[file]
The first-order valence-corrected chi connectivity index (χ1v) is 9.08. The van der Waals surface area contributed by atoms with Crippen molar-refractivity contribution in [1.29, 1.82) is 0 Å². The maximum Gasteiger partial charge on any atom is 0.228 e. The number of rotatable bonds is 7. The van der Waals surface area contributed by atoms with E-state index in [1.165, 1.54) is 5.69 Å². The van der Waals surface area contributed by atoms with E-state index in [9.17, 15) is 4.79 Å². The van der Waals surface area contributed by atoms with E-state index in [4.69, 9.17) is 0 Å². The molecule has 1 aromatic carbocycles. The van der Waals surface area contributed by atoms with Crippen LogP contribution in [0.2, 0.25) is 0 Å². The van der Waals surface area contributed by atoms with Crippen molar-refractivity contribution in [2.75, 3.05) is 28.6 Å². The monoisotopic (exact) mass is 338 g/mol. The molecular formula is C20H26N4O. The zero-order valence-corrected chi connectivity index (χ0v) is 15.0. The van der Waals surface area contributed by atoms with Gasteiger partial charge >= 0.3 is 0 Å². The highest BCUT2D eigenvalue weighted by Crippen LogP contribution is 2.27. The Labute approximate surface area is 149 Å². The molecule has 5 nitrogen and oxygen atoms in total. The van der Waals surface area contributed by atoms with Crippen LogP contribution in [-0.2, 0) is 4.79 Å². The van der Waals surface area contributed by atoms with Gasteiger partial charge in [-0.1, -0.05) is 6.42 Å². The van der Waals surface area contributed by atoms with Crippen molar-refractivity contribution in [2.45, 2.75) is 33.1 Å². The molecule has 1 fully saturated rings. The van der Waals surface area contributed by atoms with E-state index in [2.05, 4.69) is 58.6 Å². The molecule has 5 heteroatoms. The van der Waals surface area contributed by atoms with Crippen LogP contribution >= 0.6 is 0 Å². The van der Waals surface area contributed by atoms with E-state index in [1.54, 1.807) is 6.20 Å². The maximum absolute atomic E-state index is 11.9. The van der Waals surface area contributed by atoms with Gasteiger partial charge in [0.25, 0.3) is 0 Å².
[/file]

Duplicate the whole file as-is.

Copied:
The first-order valence-corrected chi connectivity index (χ1v) is 9.08. The van der Waals surface area contributed by atoms with Crippen molar-refractivity contribution in [1.29, 1.82) is 0 Å². The maximum Gasteiger partial charge on any atom is 0.228 e. The number of rotatable bonds is 7. The van der Waals surface area contributed by atoms with E-state index in [1.165, 1.54) is 5.69 Å². The van der Waals surface area contributed by atoms with E-state index in [9.17, 15) is 4.79 Å². The van der Waals surface area contributed by atoms with E-state index in [4.69, 9.17) is 0 Å². The molecule has 1 aromatic carbocycles. The van der Waals surface area contributed by atoms with Crippen LogP contribution in [0.2, 0.25) is 0 Å². The van der Waals surface area contributed by atoms with Crippen molar-refractivity contribution in [2.75, 3.05) is 28.6 Å². The monoisotopic (exact) mass is 338 g/mol. The molecular formula is C20H26N4O. The zero-order valence-corrected chi connectivity index (χ0v) is 15.0. The van der Waals surface area contributed by atoms with Gasteiger partial charge >= 0.3 is 0 Å². The highest BCUT2D eigenvalue weighted by Crippen LogP contribution is 2.27. The Labute approximate surface area is 149 Å². The molecule has 5 nitrogen and oxygen atoms in total. The van der Waals surface area contributed by atoms with Crippen LogP contribution in [-0.2, 0) is 4.79 Å². The van der Waals surface area contributed by atoms with Gasteiger partial charge in [-0.1, -0.05) is 6.42 Å². The van der Waals surface area contributed by atoms with Crippen molar-refractivity contribution in [2.45, 2.75) is 33.1 Å². The molecule has 1 fully saturated rings. The van der Waals surface area contributed by atoms with E-state index in [2.05, 4.69) is 58.6 Å². The molecule has 5 heteroatoms. The van der Waals surface area contributed by atoms with Crippen LogP contribution >= 0.6 is 0 Å². The van der Waals surface area contributed by atoms with E-state index in [1.54, 1.807) is 6.20 Å². The maximum absolute atomic E-state index is 11.9. The van der Waals surface area contributed by atoms with Gasteiger partial charge in [0.25, 0.3) is 0 Å².